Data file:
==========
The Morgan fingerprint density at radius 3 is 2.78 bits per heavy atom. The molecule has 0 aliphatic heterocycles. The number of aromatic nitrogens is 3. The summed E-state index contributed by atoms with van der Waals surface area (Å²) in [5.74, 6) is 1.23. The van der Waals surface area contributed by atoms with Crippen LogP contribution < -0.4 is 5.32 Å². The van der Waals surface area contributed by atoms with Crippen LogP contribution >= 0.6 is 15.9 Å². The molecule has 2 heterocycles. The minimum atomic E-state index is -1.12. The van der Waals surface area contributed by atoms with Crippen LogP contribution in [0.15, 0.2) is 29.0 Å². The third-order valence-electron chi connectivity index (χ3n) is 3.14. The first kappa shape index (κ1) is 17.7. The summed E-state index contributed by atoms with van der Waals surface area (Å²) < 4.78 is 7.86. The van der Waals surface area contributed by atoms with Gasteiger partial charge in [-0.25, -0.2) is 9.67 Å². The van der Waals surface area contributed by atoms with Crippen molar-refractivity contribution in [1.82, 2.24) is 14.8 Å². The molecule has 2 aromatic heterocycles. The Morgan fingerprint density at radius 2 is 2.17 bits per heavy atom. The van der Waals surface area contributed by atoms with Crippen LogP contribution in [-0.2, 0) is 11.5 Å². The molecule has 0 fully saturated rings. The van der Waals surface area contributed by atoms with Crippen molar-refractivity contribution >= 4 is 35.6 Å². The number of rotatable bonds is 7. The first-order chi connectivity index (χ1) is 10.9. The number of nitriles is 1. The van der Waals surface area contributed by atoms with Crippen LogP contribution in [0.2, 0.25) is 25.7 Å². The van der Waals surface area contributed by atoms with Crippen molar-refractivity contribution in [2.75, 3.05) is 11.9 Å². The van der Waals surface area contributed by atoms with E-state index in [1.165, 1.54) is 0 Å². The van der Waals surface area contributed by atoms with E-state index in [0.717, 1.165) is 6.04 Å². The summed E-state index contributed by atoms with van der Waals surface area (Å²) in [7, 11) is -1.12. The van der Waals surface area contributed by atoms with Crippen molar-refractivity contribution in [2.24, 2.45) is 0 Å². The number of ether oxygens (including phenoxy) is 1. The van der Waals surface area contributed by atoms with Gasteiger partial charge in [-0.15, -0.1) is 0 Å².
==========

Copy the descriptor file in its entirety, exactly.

The Morgan fingerprint density at radius 3 is 2.78 bits per heavy atom. The molecule has 0 aliphatic heterocycles. The number of aromatic nitrogens is 3. The summed E-state index contributed by atoms with van der Waals surface area (Å²) in [5.74, 6) is 1.23. The van der Waals surface area contributed by atoms with Crippen LogP contribution < -0.4 is 5.32 Å². The van der Waals surface area contributed by atoms with Crippen LogP contribution >= 0.6 is 15.9 Å². The molecule has 2 heterocycles. The minimum atomic E-state index is -1.12. The van der Waals surface area contributed by atoms with Crippen LogP contribution in [0.15, 0.2) is 29.0 Å². The third-order valence-electron chi connectivity index (χ3n) is 3.14. The first kappa shape index (κ1) is 17.7. The summed E-state index contributed by atoms with van der Waals surface area (Å²) < 4.78 is 7.86. The van der Waals surface area contributed by atoms with Gasteiger partial charge in [-0.25, -0.2) is 9.67 Å². The van der Waals surface area contributed by atoms with Crippen molar-refractivity contribution in [1.82, 2.24) is 14.8 Å². The molecule has 2 aromatic heterocycles. The Morgan fingerprint density at radius 2 is 2.17 bits per heavy atom. The van der Waals surface area contributed by atoms with Crippen LogP contribution in [-0.2, 0) is 11.5 Å². The molecule has 0 fully saturated rings. The van der Waals surface area contributed by atoms with Crippen molar-refractivity contribution >= 4 is 35.6 Å². The number of rotatable bonds is 7. The first-order chi connectivity index (χ1) is 10.9. The number of nitriles is 1. The van der Waals surface area contributed by atoms with Crippen LogP contribution in [0.2, 0.25) is 25.7 Å². The van der Waals surface area contributed by atoms with Crippen molar-refractivity contribution in [2.75, 3.05) is 11.9 Å². The van der Waals surface area contributed by atoms with E-state index in [1.165, 1.54) is 0 Å². The van der Waals surface area contributed by atoms with E-state index in [0.717, 1.165) is 6.04 Å². The summed E-state index contributed by atoms with van der Waals surface area (Å²) in [7, 11) is -1.12. The van der Waals surface area contributed by atoms with Crippen molar-refractivity contribution in [2.24, 2.45) is 0 Å². The number of ether oxygens (including phenoxy) is 1. The van der Waals surface area contributed by atoms with Gasteiger partial charge in [-0.15, -0.1) is 0 Å².